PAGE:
The screenplay was written for Tati's daughter and never filmed during his life. She presented it to Chomet, and he switched the action from Prague to Edinburgh and spent 5 years in the city producing it. It has been worth it. As an adopted weegie, I have never seen Edinburgh look so beautiful, or so realistic. Although set in the late 50's/early 60's, you can truly identify parts of the city - Salisbury Crags; Victoria Street and, of course, the Cameo cinema all feature, as does the West Coast of Scotland - with driving rain!

The film is also an homage to Tati himself, with the illusionist of the title being based on Tati's creation - M. Hulot. And what a superb piece of work he is! Not simply the Hulot of Vacances, or even the one of Playtime - confused by modern life - here Tatischeff (Tati's birth name) is a much more care worn prestidigitateur, but still keen not to disillusion his young ward.

As his fortunes decline - it is the early days of rock and roll, and no-one is watching old-style variety any more - hers increase, until the inevitable heart-tugging parting. But the film can be watched for a whole variety of reasons as well as the gorgeous production. The storyline is both funny and sad - watch the scene with the stew that she has prepared, and that he thinks contains his white rabbit. The rabbit, by the way, is probably one of the main supporting stars of the picture!

While the main characters are painfully realistic, many of the supporting cast are superbly surreal. Chomet enjoys himself with the inhabitants of the theatrical hotel, american tourists, and not least with the drunken highland laird, who first books Tatischeff for Scotland.

See this if you like Edinburgh; see this if you like Tati; see this if you like the 50's, but above all - see it!!

Thursday, 7 October 2010

THREATS AND OPPORTUNITIES - the public sector and the arts

The following piece is an extract taken from a contribution I gave to a recent Morning Star Education Seminar on Government funding and working class culture. This was part of a series on cultural topics that continue into January. Future events on Burns; Tressell & the Ragged Trousered Philanthropists and Orwell. The details can be found here -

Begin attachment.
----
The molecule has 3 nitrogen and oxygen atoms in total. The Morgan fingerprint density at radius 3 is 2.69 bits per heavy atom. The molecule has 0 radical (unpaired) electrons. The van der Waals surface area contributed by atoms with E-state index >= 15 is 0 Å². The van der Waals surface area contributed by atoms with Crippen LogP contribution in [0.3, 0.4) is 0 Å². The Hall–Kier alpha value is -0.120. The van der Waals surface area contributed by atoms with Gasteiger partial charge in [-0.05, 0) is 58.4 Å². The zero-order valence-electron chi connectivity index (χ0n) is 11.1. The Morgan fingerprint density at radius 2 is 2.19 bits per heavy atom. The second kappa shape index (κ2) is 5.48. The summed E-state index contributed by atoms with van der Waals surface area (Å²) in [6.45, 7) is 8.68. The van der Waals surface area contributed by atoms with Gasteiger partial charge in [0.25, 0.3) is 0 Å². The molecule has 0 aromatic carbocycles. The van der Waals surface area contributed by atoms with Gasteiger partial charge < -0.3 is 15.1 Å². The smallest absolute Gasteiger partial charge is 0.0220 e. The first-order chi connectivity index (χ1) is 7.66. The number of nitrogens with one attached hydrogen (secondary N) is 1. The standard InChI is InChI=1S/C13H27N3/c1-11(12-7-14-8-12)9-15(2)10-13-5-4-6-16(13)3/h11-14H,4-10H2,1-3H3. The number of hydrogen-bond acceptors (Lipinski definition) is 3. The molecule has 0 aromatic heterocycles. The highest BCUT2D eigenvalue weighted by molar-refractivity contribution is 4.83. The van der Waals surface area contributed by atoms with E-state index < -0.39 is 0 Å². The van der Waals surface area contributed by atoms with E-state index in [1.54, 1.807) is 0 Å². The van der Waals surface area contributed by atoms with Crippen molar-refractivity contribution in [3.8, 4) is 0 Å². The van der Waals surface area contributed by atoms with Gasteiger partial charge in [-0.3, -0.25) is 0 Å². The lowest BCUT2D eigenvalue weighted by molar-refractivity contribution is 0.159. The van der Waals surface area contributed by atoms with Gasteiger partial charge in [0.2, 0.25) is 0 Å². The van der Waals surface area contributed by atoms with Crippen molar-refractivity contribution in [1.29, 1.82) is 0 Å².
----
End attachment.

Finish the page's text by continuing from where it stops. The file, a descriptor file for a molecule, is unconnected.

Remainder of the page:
The first seminar brought together, myself, Dave MacLennan (ex -Wildcat, and producer of A play, a pie and a pint at  Oran Mor in Glasgow.) and Susan Galloway, a researcher from Glasgow University’s Centre for Cultural Policy Research. All of us focussed on the importance of public funding to the cultural sector and expressed their concern about the cuts planned by the ConDem government.
But we also debated alternative sources of funding, and the opportunities and drawbacks of each. I listed big business, trade unions and charitable trusts as options - all of which had major limitations. The volume of public funding means that it is no surprise that at both local and Scottish level this provides the lions share of cultural funding. The Scottish Arts Council (now Creative Scotland) had nearly £60m to distribute in grants to the arts in 2010 (although about £12m came from the National Lottery) - plus the Scottish Government funds some national companies direct. But Scottish local government - in the latest figure I can discover - spent £274m on the provision of culture in 2003-4 (figs from Cultural Commission report of 2005). Clearly this funding is crucial to the current ‘healthy’ arts scene in Scotland.